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Advances in therapy

Early Experience of Pirfenidone in Daily Clinical Practice in Belgium and The Netherlands: a Retrospective Cohort Analysis.


PMID 26173796

Abstract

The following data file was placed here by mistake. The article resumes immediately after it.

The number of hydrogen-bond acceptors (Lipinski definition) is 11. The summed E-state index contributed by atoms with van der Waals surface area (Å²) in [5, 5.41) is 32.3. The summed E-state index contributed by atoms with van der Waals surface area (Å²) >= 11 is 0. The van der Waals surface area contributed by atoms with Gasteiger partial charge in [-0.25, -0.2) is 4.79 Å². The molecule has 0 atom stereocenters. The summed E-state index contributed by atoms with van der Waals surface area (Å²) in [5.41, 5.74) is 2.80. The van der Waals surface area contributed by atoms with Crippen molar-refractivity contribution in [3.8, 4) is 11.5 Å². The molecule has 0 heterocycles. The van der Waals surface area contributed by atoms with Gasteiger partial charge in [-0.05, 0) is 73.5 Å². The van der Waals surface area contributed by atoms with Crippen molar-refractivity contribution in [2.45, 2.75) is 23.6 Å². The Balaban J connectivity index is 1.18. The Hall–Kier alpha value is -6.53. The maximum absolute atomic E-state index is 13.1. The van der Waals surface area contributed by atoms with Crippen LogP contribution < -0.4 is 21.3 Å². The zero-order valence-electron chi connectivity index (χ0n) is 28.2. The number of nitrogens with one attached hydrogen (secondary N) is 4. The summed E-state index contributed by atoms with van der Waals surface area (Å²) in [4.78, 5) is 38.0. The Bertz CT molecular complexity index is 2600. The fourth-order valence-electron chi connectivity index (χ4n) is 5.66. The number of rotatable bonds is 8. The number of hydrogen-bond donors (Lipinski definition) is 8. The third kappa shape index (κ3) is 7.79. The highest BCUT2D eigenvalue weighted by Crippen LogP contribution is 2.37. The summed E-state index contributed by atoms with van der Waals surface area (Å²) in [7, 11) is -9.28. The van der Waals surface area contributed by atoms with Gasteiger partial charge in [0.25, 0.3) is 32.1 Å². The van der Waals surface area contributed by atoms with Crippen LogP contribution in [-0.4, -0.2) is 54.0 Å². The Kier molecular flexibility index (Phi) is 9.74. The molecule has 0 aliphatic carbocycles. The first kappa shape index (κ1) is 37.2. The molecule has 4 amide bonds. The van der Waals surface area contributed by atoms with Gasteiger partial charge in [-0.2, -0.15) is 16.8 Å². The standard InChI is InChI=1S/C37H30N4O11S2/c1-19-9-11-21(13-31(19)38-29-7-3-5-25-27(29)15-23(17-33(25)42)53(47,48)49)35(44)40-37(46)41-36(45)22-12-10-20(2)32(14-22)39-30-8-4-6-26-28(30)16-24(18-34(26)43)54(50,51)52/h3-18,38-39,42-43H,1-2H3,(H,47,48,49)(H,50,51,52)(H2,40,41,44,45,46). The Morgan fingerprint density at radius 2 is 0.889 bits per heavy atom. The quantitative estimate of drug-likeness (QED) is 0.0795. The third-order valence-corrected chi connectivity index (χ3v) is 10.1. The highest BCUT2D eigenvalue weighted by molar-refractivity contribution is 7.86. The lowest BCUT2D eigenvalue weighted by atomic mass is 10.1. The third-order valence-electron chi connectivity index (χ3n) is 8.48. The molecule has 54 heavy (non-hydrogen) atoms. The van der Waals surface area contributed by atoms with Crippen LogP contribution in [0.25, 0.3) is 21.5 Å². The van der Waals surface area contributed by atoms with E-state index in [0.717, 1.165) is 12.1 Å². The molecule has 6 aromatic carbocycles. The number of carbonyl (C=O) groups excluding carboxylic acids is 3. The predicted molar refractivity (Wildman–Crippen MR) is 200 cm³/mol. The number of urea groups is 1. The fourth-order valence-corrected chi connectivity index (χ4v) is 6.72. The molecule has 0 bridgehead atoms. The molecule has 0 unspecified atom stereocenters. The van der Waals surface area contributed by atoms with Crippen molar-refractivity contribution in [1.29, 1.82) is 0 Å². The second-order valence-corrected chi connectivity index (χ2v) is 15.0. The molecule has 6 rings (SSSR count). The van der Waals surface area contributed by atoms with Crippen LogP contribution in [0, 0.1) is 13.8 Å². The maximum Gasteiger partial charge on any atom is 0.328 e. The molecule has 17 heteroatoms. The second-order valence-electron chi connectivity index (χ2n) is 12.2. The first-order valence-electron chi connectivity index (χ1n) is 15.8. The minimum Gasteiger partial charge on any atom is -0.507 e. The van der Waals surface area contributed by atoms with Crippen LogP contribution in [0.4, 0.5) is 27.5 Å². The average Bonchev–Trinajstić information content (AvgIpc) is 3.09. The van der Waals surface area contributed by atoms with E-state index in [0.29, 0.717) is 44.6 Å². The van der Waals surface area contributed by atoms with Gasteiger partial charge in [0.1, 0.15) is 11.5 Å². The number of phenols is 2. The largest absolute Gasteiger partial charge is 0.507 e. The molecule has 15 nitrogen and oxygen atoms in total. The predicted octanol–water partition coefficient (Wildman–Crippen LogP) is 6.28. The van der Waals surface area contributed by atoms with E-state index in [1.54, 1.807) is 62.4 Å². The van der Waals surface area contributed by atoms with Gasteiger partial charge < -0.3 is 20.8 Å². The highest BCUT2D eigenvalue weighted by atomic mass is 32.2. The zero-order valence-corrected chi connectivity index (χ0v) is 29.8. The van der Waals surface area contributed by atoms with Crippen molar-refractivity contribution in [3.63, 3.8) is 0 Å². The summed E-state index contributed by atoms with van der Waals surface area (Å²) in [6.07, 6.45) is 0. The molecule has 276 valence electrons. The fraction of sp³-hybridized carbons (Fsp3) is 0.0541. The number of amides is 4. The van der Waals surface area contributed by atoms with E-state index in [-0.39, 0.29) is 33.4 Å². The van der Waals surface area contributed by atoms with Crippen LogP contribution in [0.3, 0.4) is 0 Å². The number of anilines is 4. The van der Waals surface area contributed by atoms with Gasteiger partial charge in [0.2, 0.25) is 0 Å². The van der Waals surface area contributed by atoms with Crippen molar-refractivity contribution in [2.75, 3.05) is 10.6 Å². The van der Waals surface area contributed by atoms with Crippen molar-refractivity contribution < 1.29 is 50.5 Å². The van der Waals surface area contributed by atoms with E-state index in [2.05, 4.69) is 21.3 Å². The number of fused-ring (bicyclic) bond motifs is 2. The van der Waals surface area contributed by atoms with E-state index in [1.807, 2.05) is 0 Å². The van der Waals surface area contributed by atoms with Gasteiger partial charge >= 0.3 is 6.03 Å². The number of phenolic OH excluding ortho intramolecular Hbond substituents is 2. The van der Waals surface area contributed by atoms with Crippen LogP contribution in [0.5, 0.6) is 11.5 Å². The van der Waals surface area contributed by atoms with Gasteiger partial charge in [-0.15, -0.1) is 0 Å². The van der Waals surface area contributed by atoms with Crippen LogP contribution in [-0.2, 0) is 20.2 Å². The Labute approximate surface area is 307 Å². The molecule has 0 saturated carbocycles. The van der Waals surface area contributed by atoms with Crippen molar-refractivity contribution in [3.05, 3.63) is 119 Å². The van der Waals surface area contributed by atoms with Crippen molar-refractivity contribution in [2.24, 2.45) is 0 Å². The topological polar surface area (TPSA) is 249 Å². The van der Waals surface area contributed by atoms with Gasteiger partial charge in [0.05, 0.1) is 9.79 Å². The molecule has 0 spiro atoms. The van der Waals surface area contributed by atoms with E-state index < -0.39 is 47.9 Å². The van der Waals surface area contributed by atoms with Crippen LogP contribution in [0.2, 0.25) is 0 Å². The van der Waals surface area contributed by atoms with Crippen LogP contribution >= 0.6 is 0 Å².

This analysis aimed to investigate the effectiveness and safety profile of pirfenidone for the treatment of idiopathic pulmonary fibrosis (IPF) in clinical practice. Clinical records of patients diagnosed with mild-to-moderate IPF (as per European Medicines Agency indication) and receiving pirfenidone treatment across three centers in Belgium and the Netherlands between April 2011 and October 2013 were retrospectively collected from patient notes at 3-month intervals. Pulmonary function measurements, including % predicted forced vital capacity (%FVC) and % predicted diffusing capacity of the lungs for carbon monoxide (%DLCO), were analyzed from 6xa0months prior to pirfenidone treatment up to 12xa0months of treatment. Decline in lung function, defined as an absolute ≥10% decline in FVC from baseline or death at 12xa0months, was also analyzed. Safety data were included for all follow-up visits. In the pooled cohort (nxa0=xa063), patients were mostly men (84.1%) and current or former smokers (79.4%). Average baseline %FVC and %DLCO were 75.0% and 47.9%, respectively. 69.8% of patients had a high-resolution computed tomography scan with a definite usual interstitial pneumonia pattern, and 46% had a surgical lung biopsy. The mean decline in %FVC for 32 patients with available data was 4.8% from -6xa0months to baseline (pxa0=xa00.002) and 0.8% from baseline to 6xa0months (pxa0=xa00.516). Across these time intervals, a lesser decline in DLCO was similarly observed during therapy. At 12xa0months, ten patients had an %FVC decline ≥10% or died. Loss of appetite (25.3%) and nausea (11.1%) were the most frequent gastrointestinal side effects. Nausea was the most highly cited reason for discontinuation (7.9%). In this clinical practice cohort, pirfenidone showed effectiveness and safety profiles consistent with those seen in the Phase III clinical study ASCEND (ClinicalTrials.gov #NCT01366209). These results highlight the challenges and benefits associated with pirfenidone treatment in clinical practice.

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